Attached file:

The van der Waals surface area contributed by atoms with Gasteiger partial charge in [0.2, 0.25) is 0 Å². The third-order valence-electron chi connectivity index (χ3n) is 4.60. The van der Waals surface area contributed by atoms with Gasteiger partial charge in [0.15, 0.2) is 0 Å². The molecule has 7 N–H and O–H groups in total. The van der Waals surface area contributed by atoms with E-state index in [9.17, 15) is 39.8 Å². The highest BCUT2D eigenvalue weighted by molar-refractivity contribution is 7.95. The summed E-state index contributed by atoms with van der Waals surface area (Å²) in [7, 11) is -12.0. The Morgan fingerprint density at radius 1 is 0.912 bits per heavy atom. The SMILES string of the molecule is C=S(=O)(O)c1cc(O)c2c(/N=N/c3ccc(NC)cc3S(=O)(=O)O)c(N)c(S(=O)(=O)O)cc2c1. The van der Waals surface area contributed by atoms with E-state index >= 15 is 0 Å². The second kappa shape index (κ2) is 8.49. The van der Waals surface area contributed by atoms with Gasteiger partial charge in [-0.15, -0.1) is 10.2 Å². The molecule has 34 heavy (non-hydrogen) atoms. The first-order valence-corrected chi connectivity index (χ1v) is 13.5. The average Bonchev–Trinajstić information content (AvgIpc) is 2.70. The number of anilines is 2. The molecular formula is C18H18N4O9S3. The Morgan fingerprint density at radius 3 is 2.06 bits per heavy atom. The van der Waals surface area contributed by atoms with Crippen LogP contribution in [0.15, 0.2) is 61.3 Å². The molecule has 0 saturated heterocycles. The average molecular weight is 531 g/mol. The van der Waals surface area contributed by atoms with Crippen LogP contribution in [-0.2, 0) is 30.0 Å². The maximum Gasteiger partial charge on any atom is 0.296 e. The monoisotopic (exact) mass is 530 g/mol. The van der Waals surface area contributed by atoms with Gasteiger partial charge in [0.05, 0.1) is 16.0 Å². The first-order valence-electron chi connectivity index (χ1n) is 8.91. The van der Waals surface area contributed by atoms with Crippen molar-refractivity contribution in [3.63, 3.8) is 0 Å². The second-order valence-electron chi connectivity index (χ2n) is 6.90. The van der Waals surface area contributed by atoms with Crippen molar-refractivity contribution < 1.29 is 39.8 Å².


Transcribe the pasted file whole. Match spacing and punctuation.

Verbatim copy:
The van der Waals surface area contributed by atoms with Gasteiger partial charge in [0.2, 0.25) is 0 Å². The third-order valence-electron chi connectivity index (χ3n) is 4.60. The van der Waals surface area contributed by atoms with Gasteiger partial charge in [0.15, 0.2) is 0 Å². The molecule has 7 N–H and O–H groups in total. The van der Waals surface area contributed by atoms with E-state index in [9.17, 15) is 39.8 Å². The highest BCUT2D eigenvalue weighted by molar-refractivity contribution is 7.95. The summed E-state index contributed by atoms with van der Waals surface area (Å²) in [7, 11) is -12.0. The Morgan fingerprint density at radius 1 is 0.912 bits per heavy atom. The SMILES string of the molecule is C=S(=O)(O)c1cc(O)c2c(/N=N/c3ccc(NC)cc3S(=O)(=O)O)c(N)c(S(=O)(=O)O)cc2c1. The van der Waals surface area contributed by atoms with E-state index >= 15 is 0 Å². The second kappa shape index (κ2) is 8.49. The van der Waals surface area contributed by atoms with Gasteiger partial charge in [-0.15, -0.1) is 10.2 Å². The molecule has 34 heavy (non-hydrogen) atoms. The first-order valence-corrected chi connectivity index (χ1v) is 13.5. The average Bonchev–Trinajstić information content (AvgIpc) is 2.70. The number of anilines is 2. The molecular formula is C18H18N4O9S3. The Morgan fingerprint density at radius 3 is 2.06 bits per heavy atom. The van der Waals surface area contributed by atoms with Crippen LogP contribution in [0.15, 0.2) is 61.3 Å². The molecule has 0 saturated heterocycles. The average molecular weight is 531 g/mol. The van der Waals surface area contributed by atoms with Crippen LogP contribution in [-0.2, 0) is 30.0 Å². The maximum Gasteiger partial charge on any atom is 0.296 e. The monoisotopic (exact) mass is 530 g/mol. The van der Waals surface area contributed by atoms with Gasteiger partial charge in [0.05, 0.1) is 16.0 Å². The first-order valence-electron chi connectivity index (χ1n) is 8.91. The van der Waals surface area contributed by atoms with Crippen molar-refractivity contribution in [3.63, 3.8) is 0 Å². The second-order valence-electron chi connectivity index (χ2n) is 6.90. The van der Waals surface area contributed by atoms with Crippen molar-refractivity contribution < 1.29 is 39.8 Å².